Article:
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Legal Information: Texas

Restraining Orders

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Updated: 
November 5, 2020

Can I extend or renew my protective order? What if the order already expired?

Automatic extension
If the abuser is in jail or prison when the order is set to expire or if s/he was released from jail/prison within the one year before the order’s expiration date, the order will automatically be extended. If the abuser was sentenced to more than 5 years of incarceration, the order will expire on the first anniversary of the date s/he is released from imprisonment. If the abuser was sentenced to 5 years or less of incarceration, the order will expire on the second anniversary of the date s/he is released from imprisonment.1 You can request a new order from the court showing the extended expiration date to make it easier to enforce in case of a violation.

Filing to renew a current order or an expired order
If the abuser violates the order while the order is still valid, this violation could be a reason to renew the order. You can file for the renewed protective order within the last 30 days of the order (within 30 days before the order’s expiration date). You will have to include with your application:

  • a copy of the current protective order (or if a copy is not available, you will have to file a copy before the hearing date) and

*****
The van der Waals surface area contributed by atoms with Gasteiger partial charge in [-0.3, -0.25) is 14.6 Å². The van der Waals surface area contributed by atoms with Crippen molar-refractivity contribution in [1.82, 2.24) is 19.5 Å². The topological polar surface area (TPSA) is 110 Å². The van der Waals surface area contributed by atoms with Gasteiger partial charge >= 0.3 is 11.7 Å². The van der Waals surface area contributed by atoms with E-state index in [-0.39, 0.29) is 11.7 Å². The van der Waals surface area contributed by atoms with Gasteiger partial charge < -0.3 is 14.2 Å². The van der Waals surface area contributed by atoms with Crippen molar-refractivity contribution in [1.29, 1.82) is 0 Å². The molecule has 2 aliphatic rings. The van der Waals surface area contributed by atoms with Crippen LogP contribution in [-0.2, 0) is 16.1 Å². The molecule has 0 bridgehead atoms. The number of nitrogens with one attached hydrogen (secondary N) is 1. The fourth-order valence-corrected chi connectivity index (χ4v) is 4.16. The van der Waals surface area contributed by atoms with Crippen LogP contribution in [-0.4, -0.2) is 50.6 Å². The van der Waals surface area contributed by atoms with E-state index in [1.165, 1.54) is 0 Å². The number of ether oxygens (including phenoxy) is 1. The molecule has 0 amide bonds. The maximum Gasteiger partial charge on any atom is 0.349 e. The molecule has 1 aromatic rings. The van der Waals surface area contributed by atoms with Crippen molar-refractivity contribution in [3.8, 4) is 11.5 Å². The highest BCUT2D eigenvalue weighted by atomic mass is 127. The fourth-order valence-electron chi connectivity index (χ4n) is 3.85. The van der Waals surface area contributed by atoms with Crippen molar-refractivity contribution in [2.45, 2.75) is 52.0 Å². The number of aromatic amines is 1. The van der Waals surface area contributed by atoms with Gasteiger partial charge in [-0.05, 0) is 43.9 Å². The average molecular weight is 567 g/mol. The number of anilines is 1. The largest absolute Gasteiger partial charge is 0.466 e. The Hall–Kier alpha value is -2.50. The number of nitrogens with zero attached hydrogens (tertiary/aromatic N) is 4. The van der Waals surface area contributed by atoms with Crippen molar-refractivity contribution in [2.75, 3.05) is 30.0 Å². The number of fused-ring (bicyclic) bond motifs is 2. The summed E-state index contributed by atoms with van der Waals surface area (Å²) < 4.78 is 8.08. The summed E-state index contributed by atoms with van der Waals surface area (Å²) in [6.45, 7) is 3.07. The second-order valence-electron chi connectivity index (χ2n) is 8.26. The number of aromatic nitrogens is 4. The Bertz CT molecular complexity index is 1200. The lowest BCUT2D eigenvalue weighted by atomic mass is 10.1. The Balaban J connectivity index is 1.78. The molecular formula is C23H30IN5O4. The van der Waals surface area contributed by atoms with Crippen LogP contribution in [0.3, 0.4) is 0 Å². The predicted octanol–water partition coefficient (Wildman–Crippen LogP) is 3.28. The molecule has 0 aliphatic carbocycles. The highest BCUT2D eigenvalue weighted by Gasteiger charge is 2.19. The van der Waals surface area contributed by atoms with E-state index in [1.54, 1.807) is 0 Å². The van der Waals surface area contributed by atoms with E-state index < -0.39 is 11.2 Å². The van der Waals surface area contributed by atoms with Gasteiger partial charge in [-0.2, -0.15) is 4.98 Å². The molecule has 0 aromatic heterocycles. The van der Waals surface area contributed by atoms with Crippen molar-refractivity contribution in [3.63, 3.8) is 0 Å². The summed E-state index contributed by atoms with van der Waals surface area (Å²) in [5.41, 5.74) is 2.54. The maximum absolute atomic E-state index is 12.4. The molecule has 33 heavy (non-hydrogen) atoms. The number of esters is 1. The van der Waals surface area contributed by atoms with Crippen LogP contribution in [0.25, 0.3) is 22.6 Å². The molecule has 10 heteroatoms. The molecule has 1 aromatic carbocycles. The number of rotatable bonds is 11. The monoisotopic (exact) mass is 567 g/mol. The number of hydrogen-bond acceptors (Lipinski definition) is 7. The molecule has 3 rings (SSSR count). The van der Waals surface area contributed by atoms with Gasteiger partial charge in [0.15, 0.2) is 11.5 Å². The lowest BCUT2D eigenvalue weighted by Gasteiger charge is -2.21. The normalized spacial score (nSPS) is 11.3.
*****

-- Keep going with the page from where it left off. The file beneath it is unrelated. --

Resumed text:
• a description of what the abuser did to make you reasonably fear immediate physical harm, bodily injury, assault, or sexual assault.2

If your current order has already expired, you can file for a new protective order if:

  • s/he violated the order before it expired and you didn’t already get a new family violence protective order based on that violation; or
  • the abuser has done something new to reasonably place you in fear of immediate physical harm, bodily injury, assault, or sexual assault.3

You will need to attach a copy of the expired protective order to your new application (or if you don’t have a copy available, you will have to file it before the hearing date) and you will have to go through all of the steps of originally filing for an order.

1 Tex. Fam. Code § 85.025(c)
2 Tex. Fam. Code § 82.0085
3 Tex. Fam. Code § 82.008